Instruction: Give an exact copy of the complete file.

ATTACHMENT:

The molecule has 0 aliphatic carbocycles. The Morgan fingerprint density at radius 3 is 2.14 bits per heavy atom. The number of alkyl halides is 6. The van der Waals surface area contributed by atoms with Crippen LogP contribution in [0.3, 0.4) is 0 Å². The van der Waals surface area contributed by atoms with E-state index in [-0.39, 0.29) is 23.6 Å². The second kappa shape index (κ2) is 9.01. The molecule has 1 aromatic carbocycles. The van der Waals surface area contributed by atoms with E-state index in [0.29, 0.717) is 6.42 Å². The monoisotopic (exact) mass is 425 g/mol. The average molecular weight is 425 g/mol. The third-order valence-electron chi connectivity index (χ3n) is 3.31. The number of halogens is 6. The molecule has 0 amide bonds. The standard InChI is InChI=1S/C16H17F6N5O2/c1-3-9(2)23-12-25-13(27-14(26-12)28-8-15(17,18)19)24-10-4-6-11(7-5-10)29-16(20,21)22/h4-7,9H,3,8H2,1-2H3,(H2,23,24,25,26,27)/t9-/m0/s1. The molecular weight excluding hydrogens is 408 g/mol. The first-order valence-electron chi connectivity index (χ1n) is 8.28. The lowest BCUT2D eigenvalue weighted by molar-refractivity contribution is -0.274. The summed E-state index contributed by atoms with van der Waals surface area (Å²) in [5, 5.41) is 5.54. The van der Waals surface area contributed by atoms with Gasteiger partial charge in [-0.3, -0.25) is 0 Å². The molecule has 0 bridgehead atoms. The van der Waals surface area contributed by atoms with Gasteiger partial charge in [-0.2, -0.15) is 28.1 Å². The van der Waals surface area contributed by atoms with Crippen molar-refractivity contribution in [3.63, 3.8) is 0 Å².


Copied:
The molecule has 0 aliphatic carbocycles. The Morgan fingerprint density at radius 3 is 2.14 bits per heavy atom. The number of alkyl halides is 6. The van der Waals surface area contributed by atoms with Crippen LogP contribution in [0.3, 0.4) is 0 Å². The van der Waals surface area contributed by atoms with E-state index in [-0.39, 0.29) is 23.6 Å². The second kappa shape index (κ2) is 9.01. The molecule has 1 aromatic carbocycles. The van der Waals surface area contributed by atoms with E-state index in [0.29, 0.717) is 6.42 Å². The monoisotopic (exact) mass is 425 g/mol. The average molecular weight is 425 g/mol. The third-order valence-electron chi connectivity index (χ3n) is 3.31. The number of halogens is 6. The molecule has 0 amide bonds. The standard InChI is InChI=1S/C16H17F6N5O2/c1-3-9(2)23-12-25-13(27-14(26-12)28-8-15(17,18)19)24-10-4-6-11(7-5-10)29-16(20,21)22/h4-7,9H,3,8H2,1-2H3,(H2,23,24,25,26,27)/t9-/m0/s1. The molecular weight excluding hydrogens is 408 g/mol. The first-order valence-electron chi connectivity index (χ1n) is 8.28. The lowest BCUT2D eigenvalue weighted by molar-refractivity contribution is -0.274. The summed E-state index contributed by atoms with van der Waals surface area (Å²) in [5, 5.41) is 5.54. The van der Waals surface area contributed by atoms with Gasteiger partial charge in [-0.3, -0.25) is 0 Å². The molecule has 0 bridgehead atoms. The van der Waals surface area contributed by atoms with Gasteiger partial charge in [-0.2, -0.15) is 28.1 Å². The van der Waals surface area contributed by atoms with Crippen molar-refractivity contribution in [3.63, 3.8) is 0 Å².